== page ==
Kissinger (Probable): And we’ve had another report that in Vinh, particularly, they inflicted enormous casualties on some troop barracks.
Kissinger (FRUS): On the other hand, you and I know that you were going to go for broke against the North.
Kissinger (Probable): On the other hand, you and I know that you weren’t going to go for broke against the North.
Nixon: (FRUS): And then afterwards admitted Bhutto let you down.
Nixon (Probable): Then, afterwards, admitted to Bhutto that, “We [the Chinese] let you down.”
Kissinger (FRUS): What they do is they’re asking for, cuddling for, the things we are going to do anyway. Like troop withdrawal.
Kissinger (Probable): What they do is they’re asking toughly for the things they know we’re going to do anyway, like troop withdrawals.
Kissinger (FRUS): So that the North Vietnamese will not forgive.
Kissinger (Probable): So that, the North Vietnamese will never forgive them.
Kissinger (FRUS): They’ve already objected in October so they—
Kissinger (Probable): They’ve already rejected it in October, so that—
Oval Office Conversation No. 720-4, May 5, 1972, 8:55 – 10:09 a.m.
Summary of errors:
(FRUS) Nixon: I want you to be rather cool, particularly outgoing with Dobrynin.
(Probable) Nixon: I want you to be rather than cool, particularly outgoing with Dobrynin.
(FRUS) Nixon: They might [unclear].
(Probable) Nixon: That’s the thing I said the other day.
(FRUS) Nixon: So that would be ineffective.
(Probable) Nixon: And so, in net, it would be ineffective.
(FRUS) Nixon: Well then, that perhaps is the mess we’re in because we can’t bomb unless we bomb now. We can’t bomb and then have—you can’t bomb and then have them kicking us around while we’re in Moscow. You see, that’s the point Thieu made which is tremendously compelling.
(Probable) Nixon: Well then, that perhaps is the convincing reason, because we can’t bomb unless we bomb enough. We can’t bomb and then have—you can’t bomb and then have them kicking us around while we’re in Moscow. You see? That’s the point that you made which is tremendously compelling.
(FRUS) Kissinger: One is does the United States put a Communist government into power and allow itself and its enemies to defeat its friends?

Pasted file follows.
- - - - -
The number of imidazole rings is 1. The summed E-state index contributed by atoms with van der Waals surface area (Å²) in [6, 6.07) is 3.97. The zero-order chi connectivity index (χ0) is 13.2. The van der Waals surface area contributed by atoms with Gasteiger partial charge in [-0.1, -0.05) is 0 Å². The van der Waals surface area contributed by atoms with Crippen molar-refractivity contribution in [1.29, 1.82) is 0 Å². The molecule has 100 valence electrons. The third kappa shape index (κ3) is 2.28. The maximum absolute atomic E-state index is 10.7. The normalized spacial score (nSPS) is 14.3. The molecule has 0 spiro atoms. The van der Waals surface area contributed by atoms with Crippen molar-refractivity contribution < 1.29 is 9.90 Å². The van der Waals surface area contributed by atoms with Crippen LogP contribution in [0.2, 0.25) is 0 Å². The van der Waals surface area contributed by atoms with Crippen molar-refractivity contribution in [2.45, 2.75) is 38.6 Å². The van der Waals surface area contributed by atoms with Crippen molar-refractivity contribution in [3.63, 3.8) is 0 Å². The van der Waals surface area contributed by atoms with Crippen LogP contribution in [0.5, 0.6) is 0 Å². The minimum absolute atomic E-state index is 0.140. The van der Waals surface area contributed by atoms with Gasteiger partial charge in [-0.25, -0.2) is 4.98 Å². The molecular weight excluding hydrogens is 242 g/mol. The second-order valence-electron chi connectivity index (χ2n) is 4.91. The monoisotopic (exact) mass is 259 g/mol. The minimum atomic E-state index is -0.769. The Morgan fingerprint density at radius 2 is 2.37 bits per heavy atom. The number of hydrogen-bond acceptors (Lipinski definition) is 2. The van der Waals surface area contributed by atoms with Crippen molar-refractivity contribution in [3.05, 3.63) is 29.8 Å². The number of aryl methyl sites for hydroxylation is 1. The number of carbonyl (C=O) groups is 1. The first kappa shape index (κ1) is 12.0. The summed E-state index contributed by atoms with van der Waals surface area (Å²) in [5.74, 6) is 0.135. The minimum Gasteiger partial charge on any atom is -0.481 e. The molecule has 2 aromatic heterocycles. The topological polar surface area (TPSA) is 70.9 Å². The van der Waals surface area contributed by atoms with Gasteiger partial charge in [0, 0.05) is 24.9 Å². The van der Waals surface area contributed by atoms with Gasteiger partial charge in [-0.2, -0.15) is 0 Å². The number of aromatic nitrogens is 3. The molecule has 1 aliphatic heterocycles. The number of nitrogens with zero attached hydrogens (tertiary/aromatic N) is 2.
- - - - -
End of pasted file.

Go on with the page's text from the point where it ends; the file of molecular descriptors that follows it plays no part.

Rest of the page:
(Probable) Kissinger: One is: Does the United States put a Communist government into power and ally itself with its enemies to defeat its friends?
(FRUS) Nixon: You see—look, Henry, there’s nobody that’s more aware, because I, like you, one of the reasons we’re both in here, is that we both take a long view, which goddamn few Americans do. That’s why I said that we put out a little game plan if we wanted to cancel the summit first and then going after them, which I think we’re absolutely right in not doing that.
Kissinger: Now that is something—
Nixon: That’s good advice, because it’s something I’ve seen. I led you into that—I led you out of that, yes I did.
(Probable) Nixon: They’ve had it before. You see? Look, Henry, there’s nobody that’s more aware, because I, like you—I think one of the reasons [unclear: we’re both in here] is that we both take a long view, which goddamn few Americans do. That’s why I said, “Henry, let’s put out a little game plan [unclear] cancelling the summit first,” and they’re doing that, which I think we’re absolutely right in not doing—
Kissinger: No, that is certainly not—
Nixon: That’s good advice on the part of Connally.
Kissinger: That is certainly—
Nixon: He has seen something I had not seen. And I led you into that.
Nixon: I led you into that. Yes, I did.
(FRUS) Nixon: Now, here, the blockade plus, you understand—
(Probable) Nixon: Now, here, the blockade plus the bombing, you understand?
(FRUS) Nixon: Well, everybody knows then, that I’ve thrown down the goddamn gauntlet, and there it is. Do you want to pick it up? And, you see, I’m going to lift the blockade as I’ve said. It’s not over yet—the bombing’s not over yet.
(Probable) Nixon: Well, then everybody knows then that I’ve thrown down the goddamn gauntlet, and there it is. And [do] they want to pick it up? And, you see, that I’m going to live with the blockade, as I’ve said. Well, it’s an ultimatum.